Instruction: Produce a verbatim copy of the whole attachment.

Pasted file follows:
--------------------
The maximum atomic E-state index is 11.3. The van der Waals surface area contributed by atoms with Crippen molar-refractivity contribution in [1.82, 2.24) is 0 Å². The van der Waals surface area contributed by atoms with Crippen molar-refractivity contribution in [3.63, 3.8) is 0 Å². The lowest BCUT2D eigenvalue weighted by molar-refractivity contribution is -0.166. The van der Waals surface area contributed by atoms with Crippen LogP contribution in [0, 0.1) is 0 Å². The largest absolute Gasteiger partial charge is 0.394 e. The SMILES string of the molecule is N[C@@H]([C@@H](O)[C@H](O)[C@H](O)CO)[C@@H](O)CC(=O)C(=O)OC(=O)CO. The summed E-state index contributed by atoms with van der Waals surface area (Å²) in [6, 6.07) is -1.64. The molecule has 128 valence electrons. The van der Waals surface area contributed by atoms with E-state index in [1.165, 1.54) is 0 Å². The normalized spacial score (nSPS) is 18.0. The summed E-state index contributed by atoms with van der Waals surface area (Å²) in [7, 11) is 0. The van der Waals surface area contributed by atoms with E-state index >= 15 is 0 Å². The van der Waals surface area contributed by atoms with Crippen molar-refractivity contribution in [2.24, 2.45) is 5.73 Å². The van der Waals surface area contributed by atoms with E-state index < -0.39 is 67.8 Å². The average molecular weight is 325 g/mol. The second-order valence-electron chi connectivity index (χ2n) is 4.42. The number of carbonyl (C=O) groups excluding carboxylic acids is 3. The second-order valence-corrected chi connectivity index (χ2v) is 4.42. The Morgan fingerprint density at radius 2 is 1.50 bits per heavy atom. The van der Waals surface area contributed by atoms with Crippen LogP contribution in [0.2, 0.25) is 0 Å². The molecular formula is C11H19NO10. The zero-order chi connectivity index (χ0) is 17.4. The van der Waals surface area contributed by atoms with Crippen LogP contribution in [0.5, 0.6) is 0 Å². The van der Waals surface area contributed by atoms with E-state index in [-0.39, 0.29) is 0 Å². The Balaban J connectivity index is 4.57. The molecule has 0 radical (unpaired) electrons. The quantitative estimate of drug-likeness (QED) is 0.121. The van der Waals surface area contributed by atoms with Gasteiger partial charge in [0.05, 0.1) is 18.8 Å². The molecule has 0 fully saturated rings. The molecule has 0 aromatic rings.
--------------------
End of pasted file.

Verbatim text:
The maximum atomic E-state index is 11.3. The van der Waals surface area contributed by atoms with Crippen molar-refractivity contribution in [1.82, 2.24) is 0 Å². The van der Waals surface area contributed by atoms with Crippen molar-refractivity contribution in [3.63, 3.8) is 0 Å². The lowest BCUT2D eigenvalue weighted by molar-refractivity contribution is -0.166. The van der Waals surface area contributed by atoms with Crippen LogP contribution in [0, 0.1) is 0 Å². The largest absolute Gasteiger partial charge is 0.394 e. The SMILES string of the molecule is N[C@@H]([C@@H](O)[C@H](O)[C@H](O)CO)[C@@H](O)CC(=O)C(=O)OC(=O)CO. The summed E-state index contributed by atoms with van der Waals surface area (Å²) in [6, 6.07) is -1.64. The molecule has 128 valence electrons. The van der Waals surface area contributed by atoms with E-state index in [1.165, 1.54) is 0 Å². The normalized spacial score (nSPS) is 18.0. The summed E-state index contributed by atoms with van der Waals surface area (Å²) in [7, 11) is 0. The van der Waals surface area contributed by atoms with E-state index >= 15 is 0 Å². The van der Waals surface area contributed by atoms with Crippen molar-refractivity contribution in [2.24, 2.45) is 5.73 Å². The van der Waals surface area contributed by atoms with E-state index < -0.39 is 67.8 Å². The average molecular weight is 325 g/mol. The second-order valence-electron chi connectivity index (χ2n) is 4.42. The number of carbonyl (C=O) groups excluding carboxylic acids is 3. The second-order valence-corrected chi connectivity index (χ2v) is 4.42. The Morgan fingerprint density at radius 2 is 1.50 bits per heavy atom. The van der Waals surface area contributed by atoms with Crippen LogP contribution in [0.2, 0.25) is 0 Å². The molecular formula is C11H19NO10. The zero-order chi connectivity index (χ0) is 17.4. The van der Waals surface area contributed by atoms with Crippen LogP contribution in [0.5, 0.6) is 0 Å². The van der Waals surface area contributed by atoms with E-state index in [-0.39, 0.29) is 0 Å². The Balaban J connectivity index is 4.57. The molecule has 0 radical (unpaired) electrons. The quantitative estimate of drug-likeness (QED) is 0.121. The van der Waals surface area contributed by atoms with Gasteiger partial charge in [0.05, 0.1) is 18.8 Å². The molecule has 0 fully saturated rings. The molecule has 0 aromatic rings.